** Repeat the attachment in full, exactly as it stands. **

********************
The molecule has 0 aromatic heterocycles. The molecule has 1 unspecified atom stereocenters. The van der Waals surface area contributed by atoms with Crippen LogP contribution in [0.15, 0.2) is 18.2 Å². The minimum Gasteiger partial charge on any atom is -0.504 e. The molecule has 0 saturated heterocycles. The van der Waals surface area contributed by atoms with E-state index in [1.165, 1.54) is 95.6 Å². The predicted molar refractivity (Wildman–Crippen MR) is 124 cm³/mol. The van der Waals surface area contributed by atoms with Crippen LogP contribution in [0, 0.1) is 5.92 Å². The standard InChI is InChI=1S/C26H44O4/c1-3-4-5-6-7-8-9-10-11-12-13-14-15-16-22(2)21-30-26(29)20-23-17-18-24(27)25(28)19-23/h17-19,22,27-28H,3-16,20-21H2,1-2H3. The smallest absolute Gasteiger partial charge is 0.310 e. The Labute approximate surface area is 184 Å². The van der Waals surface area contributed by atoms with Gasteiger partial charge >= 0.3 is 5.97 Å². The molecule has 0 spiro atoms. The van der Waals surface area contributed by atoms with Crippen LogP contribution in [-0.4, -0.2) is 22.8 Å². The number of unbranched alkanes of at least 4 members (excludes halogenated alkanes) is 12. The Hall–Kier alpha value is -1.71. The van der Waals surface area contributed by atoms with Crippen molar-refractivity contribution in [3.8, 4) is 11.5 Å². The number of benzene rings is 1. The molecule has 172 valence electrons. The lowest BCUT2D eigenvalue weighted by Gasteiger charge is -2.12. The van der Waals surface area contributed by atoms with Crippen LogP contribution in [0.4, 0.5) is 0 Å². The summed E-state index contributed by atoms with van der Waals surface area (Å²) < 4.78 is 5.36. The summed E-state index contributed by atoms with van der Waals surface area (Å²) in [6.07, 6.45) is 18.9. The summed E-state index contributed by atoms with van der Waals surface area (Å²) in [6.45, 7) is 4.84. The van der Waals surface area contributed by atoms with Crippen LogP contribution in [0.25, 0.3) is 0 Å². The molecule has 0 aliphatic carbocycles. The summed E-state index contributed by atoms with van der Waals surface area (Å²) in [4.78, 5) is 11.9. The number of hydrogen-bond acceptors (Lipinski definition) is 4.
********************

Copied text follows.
The molecule has 0 aromatic heterocycles. The molecule has 1 unspecified atom stereocenters. The van der Waals surface area contributed by atoms with Crippen LogP contribution in [0.15, 0.2) is 18.2 Å². The minimum Gasteiger partial charge on any atom is -0.504 e. The molecule has 0 saturated heterocycles. The van der Waals surface area contributed by atoms with E-state index in [1.165, 1.54) is 95.6 Å². The predicted molar refractivity (Wildman–Crippen MR) is 124 cm³/mol. The van der Waals surface area contributed by atoms with Crippen LogP contribution in [0, 0.1) is 5.92 Å². The standard InChI is InChI=1S/C26H44O4/c1-3-4-5-6-7-8-9-10-11-12-13-14-15-16-22(2)21-30-26(29)20-23-17-18-24(27)25(28)19-23/h17-19,22,27-28H,3-16,20-21H2,1-2H3. The smallest absolute Gasteiger partial charge is 0.310 e. The Labute approximate surface area is 184 Å². The van der Waals surface area contributed by atoms with Gasteiger partial charge >= 0.3 is 5.97 Å². The molecule has 0 spiro atoms. The van der Waals surface area contributed by atoms with Crippen LogP contribution in [-0.4, -0.2) is 22.8 Å². The number of unbranched alkanes of at least 4 members (excludes halogenated alkanes) is 12. The Hall–Kier alpha value is -1.71. The van der Waals surface area contributed by atoms with Crippen molar-refractivity contribution in [3.8, 4) is 11.5 Å². The number of benzene rings is 1. The molecule has 172 valence electrons. The lowest BCUT2D eigenvalue weighted by Gasteiger charge is -2.12. The van der Waals surface area contributed by atoms with Crippen LogP contribution in [0.4, 0.5) is 0 Å². The summed E-state index contributed by atoms with van der Waals surface area (Å²) < 4.78 is 5.36. The summed E-state index contributed by atoms with van der Waals surface area (Å²) in [6.07, 6.45) is 18.9. The summed E-state index contributed by atoms with van der Waals surface area (Å²) in [6.45, 7) is 4.84. The van der Waals surface area contributed by atoms with Crippen LogP contribution in [0.25, 0.3) is 0 Å². The molecule has 0 aliphatic carbocycles. The summed E-state index contributed by atoms with van der Waals surface area (Å²) in [4.78, 5) is 11.9. The number of hydrogen-bond acceptors (Lipinski definition) is 4.